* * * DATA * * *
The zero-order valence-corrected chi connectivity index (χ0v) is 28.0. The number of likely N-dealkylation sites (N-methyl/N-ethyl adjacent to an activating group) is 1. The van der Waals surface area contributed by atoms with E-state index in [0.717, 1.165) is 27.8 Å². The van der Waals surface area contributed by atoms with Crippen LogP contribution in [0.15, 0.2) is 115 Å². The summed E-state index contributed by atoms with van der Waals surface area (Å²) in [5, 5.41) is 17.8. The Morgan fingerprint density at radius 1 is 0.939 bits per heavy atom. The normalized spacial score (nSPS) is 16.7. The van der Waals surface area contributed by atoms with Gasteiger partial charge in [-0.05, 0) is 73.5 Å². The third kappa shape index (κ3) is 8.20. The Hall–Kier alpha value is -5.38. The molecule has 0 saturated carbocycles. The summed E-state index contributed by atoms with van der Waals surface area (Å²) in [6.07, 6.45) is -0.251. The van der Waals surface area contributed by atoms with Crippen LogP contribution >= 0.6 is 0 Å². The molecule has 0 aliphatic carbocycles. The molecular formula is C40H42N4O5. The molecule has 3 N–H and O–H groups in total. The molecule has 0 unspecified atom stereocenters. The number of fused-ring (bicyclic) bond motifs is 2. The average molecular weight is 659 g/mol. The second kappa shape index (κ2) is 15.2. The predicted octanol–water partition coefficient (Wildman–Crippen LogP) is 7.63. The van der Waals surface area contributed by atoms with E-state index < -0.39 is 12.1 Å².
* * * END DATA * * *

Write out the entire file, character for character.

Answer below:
The zero-order valence-corrected chi connectivity index (χ0v) is 28.0. The number of likely N-dealkylation sites (N-methyl/N-ethyl adjacent to an activating group) is 1. The van der Waals surface area contributed by atoms with E-state index in [0.717, 1.165) is 27.8 Å². The van der Waals surface area contributed by atoms with Crippen LogP contribution in [0.15, 0.2) is 115 Å². The summed E-state index contributed by atoms with van der Waals surface area (Å²) in [5, 5.41) is 17.8. The Morgan fingerprint density at radius 1 is 0.939 bits per heavy atom. The normalized spacial score (nSPS) is 16.7. The van der Waals surface area contributed by atoms with Gasteiger partial charge in [-0.05, 0) is 73.5 Å². The third kappa shape index (κ3) is 8.20. The Hall–Kier alpha value is -5.38. The molecule has 0 saturated carbocycles. The summed E-state index contributed by atoms with van der Waals surface area (Å²) in [6.07, 6.45) is -0.251. The van der Waals surface area contributed by atoms with Crippen LogP contribution >= 0.6 is 0 Å². The molecule has 0 aliphatic carbocycles. The molecular formula is C40H42N4O5. The molecule has 3 N–H and O–H groups in total. The molecule has 0 unspecified atom stereocenters. The number of fused-ring (bicyclic) bond motifs is 2. The average molecular weight is 659 g/mol. The second kappa shape index (κ2) is 15.2. The predicted octanol–water partition coefficient (Wildman–Crippen LogP) is 7.63. The van der Waals surface area contributed by atoms with E-state index < -0.39 is 12.1 Å².